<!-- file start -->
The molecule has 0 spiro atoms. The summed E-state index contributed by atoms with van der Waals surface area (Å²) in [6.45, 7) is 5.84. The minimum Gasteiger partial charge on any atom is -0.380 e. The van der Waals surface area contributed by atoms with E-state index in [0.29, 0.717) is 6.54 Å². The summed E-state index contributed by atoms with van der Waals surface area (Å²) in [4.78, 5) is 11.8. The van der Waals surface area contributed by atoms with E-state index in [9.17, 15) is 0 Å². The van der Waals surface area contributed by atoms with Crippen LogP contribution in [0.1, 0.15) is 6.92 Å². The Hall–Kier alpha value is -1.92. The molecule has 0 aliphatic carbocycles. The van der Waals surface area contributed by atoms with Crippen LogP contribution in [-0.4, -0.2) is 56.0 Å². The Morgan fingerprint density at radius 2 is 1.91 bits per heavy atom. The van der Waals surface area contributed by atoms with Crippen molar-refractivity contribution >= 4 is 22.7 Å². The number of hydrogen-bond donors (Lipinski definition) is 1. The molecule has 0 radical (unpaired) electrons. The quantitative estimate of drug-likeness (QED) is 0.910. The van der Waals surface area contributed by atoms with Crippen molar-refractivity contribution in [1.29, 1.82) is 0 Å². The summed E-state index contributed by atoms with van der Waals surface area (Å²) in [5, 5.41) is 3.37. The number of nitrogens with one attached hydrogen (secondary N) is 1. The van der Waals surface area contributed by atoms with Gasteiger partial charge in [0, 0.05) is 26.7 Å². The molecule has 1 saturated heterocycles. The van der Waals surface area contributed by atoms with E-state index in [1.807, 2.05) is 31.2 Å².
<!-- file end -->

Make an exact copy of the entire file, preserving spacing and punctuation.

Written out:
The molecule has 0 spiro atoms. The summed E-state index contributed by atoms with van der Waals surface area (Å²) in [6.45, 7) is 5.84. The minimum Gasteiger partial charge on any atom is -0.380 e. The van der Waals surface area contributed by atoms with E-state index in [0.29, 0.717) is 6.54 Å². The summed E-state index contributed by atoms with van der Waals surface area (Å²) in [4.78, 5) is 11.8. The van der Waals surface area contributed by atoms with E-state index in [9.17, 15) is 0 Å². The van der Waals surface area contributed by atoms with Crippen LogP contribution in [0.1, 0.15) is 6.92 Å². The Hall–Kier alpha value is -1.92. The molecule has 0 aliphatic carbocycles. The van der Waals surface area contributed by atoms with Crippen LogP contribution in [-0.4, -0.2) is 56.0 Å². The Morgan fingerprint density at radius 2 is 1.91 bits per heavy atom. The van der Waals surface area contributed by atoms with Crippen molar-refractivity contribution >= 4 is 22.7 Å². The number of hydrogen-bond donors (Lipinski definition) is 1. The molecule has 0 radical (unpaired) electrons. The quantitative estimate of drug-likeness (QED) is 0.910. The van der Waals surface area contributed by atoms with Crippen molar-refractivity contribution in [1.29, 1.82) is 0 Å². The summed E-state index contributed by atoms with van der Waals surface area (Å²) in [5, 5.41) is 3.37. The number of nitrogens with one attached hydrogen (secondary N) is 1. The van der Waals surface area contributed by atoms with Gasteiger partial charge in [0, 0.05) is 26.7 Å². The molecule has 1 saturated heterocycles. The van der Waals surface area contributed by atoms with E-state index in [1.807, 2.05) is 31.2 Å².